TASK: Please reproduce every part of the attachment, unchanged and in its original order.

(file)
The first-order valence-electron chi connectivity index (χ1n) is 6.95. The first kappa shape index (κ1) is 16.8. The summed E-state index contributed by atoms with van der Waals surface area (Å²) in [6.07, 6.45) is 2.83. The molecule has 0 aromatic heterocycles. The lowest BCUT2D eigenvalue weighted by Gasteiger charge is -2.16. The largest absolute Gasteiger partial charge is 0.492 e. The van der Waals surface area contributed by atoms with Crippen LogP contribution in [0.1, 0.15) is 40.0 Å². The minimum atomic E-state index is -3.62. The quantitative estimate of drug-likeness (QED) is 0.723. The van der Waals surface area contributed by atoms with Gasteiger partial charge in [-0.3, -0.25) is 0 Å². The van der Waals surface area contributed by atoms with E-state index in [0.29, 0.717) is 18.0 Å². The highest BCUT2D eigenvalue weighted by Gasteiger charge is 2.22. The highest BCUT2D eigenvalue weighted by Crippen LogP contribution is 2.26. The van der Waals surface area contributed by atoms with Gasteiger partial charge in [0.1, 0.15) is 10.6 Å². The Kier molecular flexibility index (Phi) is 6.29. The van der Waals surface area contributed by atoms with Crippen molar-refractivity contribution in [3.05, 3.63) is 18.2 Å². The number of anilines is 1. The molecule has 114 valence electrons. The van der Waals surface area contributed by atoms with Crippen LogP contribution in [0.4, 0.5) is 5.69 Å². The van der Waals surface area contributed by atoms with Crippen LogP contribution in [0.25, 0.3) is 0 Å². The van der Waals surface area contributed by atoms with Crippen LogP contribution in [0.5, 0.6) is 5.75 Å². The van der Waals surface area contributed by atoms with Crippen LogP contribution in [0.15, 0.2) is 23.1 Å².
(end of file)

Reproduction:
The first-order valence-electron chi connectivity index (χ1n) is 6.95. The first kappa shape index (κ1) is 16.8. The summed E-state index contributed by atoms with van der Waals surface area (Å²) in [6.07, 6.45) is 2.83. The molecule has 0 aromatic heterocycles. The lowest BCUT2D eigenvalue weighted by Gasteiger charge is -2.16. The largest absolute Gasteiger partial charge is 0.492 e. The van der Waals surface area contributed by atoms with Crippen LogP contribution in [0.1, 0.15) is 40.0 Å². The minimum atomic E-state index is -3.62. The quantitative estimate of drug-likeness (QED) is 0.723. The van der Waals surface area contributed by atoms with Gasteiger partial charge in [-0.3, -0.25) is 0 Å². The van der Waals surface area contributed by atoms with E-state index in [0.29, 0.717) is 18.0 Å². The highest BCUT2D eigenvalue weighted by Gasteiger charge is 2.22. The highest BCUT2D eigenvalue weighted by Crippen LogP contribution is 2.26. The van der Waals surface area contributed by atoms with Gasteiger partial charge in [0.1, 0.15) is 10.6 Å². The Kier molecular flexibility index (Phi) is 6.29. The van der Waals surface area contributed by atoms with Crippen molar-refractivity contribution in [3.05, 3.63) is 18.2 Å². The number of anilines is 1. The molecule has 114 valence electrons. The van der Waals surface area contributed by atoms with Crippen LogP contribution in [0.4, 0.5) is 5.69 Å². The van der Waals surface area contributed by atoms with Crippen LogP contribution in [0.25, 0.3) is 0 Å². The van der Waals surface area contributed by atoms with Crippen LogP contribution in [0.5, 0.6) is 5.75 Å². The van der Waals surface area contributed by atoms with Crippen LogP contribution in [0.15, 0.2) is 23.1 Å².